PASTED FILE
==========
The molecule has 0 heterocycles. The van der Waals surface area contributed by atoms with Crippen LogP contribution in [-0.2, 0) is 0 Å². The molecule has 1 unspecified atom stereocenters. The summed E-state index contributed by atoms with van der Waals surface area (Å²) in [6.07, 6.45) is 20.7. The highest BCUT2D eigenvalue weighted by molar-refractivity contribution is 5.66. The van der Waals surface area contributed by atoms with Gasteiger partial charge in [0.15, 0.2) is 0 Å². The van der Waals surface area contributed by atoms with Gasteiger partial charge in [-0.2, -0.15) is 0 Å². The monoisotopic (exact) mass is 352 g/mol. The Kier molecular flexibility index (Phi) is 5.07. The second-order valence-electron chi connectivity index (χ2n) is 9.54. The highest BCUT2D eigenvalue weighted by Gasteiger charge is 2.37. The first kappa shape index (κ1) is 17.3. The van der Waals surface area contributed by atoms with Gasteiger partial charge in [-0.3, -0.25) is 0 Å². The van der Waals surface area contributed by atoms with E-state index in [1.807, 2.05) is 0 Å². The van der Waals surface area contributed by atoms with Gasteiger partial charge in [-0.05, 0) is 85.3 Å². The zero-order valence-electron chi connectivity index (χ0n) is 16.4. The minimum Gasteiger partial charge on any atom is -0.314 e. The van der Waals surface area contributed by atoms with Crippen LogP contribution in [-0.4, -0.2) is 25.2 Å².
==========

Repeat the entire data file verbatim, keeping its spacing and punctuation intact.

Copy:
The molecule has 0 heterocycles. The van der Waals surface area contributed by atoms with Crippen LogP contribution in [-0.2, 0) is 0 Å². The molecule has 1 unspecified atom stereocenters. The summed E-state index contributed by atoms with van der Waals surface area (Å²) in [6.07, 6.45) is 20.7. The highest BCUT2D eigenvalue weighted by molar-refractivity contribution is 5.66. The van der Waals surface area contributed by atoms with Gasteiger partial charge in [0.15, 0.2) is 0 Å². The van der Waals surface area contributed by atoms with Gasteiger partial charge in [-0.2, -0.15) is 0 Å². The monoisotopic (exact) mass is 352 g/mol. The Kier molecular flexibility index (Phi) is 5.07. The second-order valence-electron chi connectivity index (χ2n) is 9.54. The highest BCUT2D eigenvalue weighted by Gasteiger charge is 2.37. The first kappa shape index (κ1) is 17.3. The van der Waals surface area contributed by atoms with Gasteiger partial charge in [-0.3, -0.25) is 0 Å². The van der Waals surface area contributed by atoms with E-state index in [1.807, 2.05) is 0 Å². The van der Waals surface area contributed by atoms with Gasteiger partial charge in [-0.05, 0) is 85.3 Å². The zero-order valence-electron chi connectivity index (χ0n) is 16.4. The minimum Gasteiger partial charge on any atom is -0.314 e. The van der Waals surface area contributed by atoms with Crippen LogP contribution in [-0.4, -0.2) is 25.2 Å².